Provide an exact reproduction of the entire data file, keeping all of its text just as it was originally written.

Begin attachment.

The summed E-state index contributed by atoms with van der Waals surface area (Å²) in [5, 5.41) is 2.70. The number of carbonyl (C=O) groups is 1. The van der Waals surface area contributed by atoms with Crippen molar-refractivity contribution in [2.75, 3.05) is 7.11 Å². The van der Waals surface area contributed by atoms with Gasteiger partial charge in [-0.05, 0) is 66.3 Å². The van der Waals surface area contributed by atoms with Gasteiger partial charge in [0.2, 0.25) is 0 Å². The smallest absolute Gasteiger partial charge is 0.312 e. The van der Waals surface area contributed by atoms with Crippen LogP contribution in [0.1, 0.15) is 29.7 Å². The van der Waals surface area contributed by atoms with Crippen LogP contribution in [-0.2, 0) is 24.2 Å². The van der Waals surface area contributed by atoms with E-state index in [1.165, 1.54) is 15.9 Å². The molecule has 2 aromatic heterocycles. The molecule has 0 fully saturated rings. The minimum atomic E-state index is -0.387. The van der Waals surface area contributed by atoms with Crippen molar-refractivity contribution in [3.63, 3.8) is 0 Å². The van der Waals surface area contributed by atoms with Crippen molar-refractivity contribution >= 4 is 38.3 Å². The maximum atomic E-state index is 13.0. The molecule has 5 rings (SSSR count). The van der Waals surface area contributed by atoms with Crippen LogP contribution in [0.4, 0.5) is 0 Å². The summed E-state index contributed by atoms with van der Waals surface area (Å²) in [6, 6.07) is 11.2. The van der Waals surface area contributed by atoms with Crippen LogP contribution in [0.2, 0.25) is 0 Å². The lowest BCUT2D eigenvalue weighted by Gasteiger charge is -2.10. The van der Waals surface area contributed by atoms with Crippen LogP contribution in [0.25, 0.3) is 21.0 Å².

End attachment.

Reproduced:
The summed E-state index contributed by atoms with van der Waals surface area (Å²) in [5, 5.41) is 2.70. The number of carbonyl (C=O) groups is 1. The van der Waals surface area contributed by atoms with Crippen molar-refractivity contribution in [2.75, 3.05) is 7.11 Å². The van der Waals surface area contributed by atoms with Gasteiger partial charge in [-0.05, 0) is 66.3 Å². The van der Waals surface area contributed by atoms with Gasteiger partial charge in [0.2, 0.25) is 0 Å². The smallest absolute Gasteiger partial charge is 0.312 e. The van der Waals surface area contributed by atoms with Crippen LogP contribution in [0.1, 0.15) is 29.7 Å². The van der Waals surface area contributed by atoms with Crippen LogP contribution in [-0.2, 0) is 24.2 Å². The van der Waals surface area contributed by atoms with E-state index in [1.165, 1.54) is 15.9 Å². The molecule has 2 aromatic heterocycles. The molecule has 0 fully saturated rings. The minimum atomic E-state index is -0.387. The van der Waals surface area contributed by atoms with Crippen molar-refractivity contribution in [3.63, 3.8) is 0 Å². The van der Waals surface area contributed by atoms with Crippen molar-refractivity contribution >= 4 is 38.3 Å². The maximum atomic E-state index is 13.0. The molecule has 5 rings (SSSR count). The van der Waals surface area contributed by atoms with Crippen LogP contribution in [0.4, 0.5) is 0 Å². The summed E-state index contributed by atoms with van der Waals surface area (Å²) in [6, 6.07) is 11.2. The van der Waals surface area contributed by atoms with Crippen LogP contribution in [0.2, 0.25) is 0 Å². The lowest BCUT2D eigenvalue weighted by Gasteiger charge is -2.10. The van der Waals surface area contributed by atoms with Crippen LogP contribution in [0.25, 0.3) is 21.0 Å².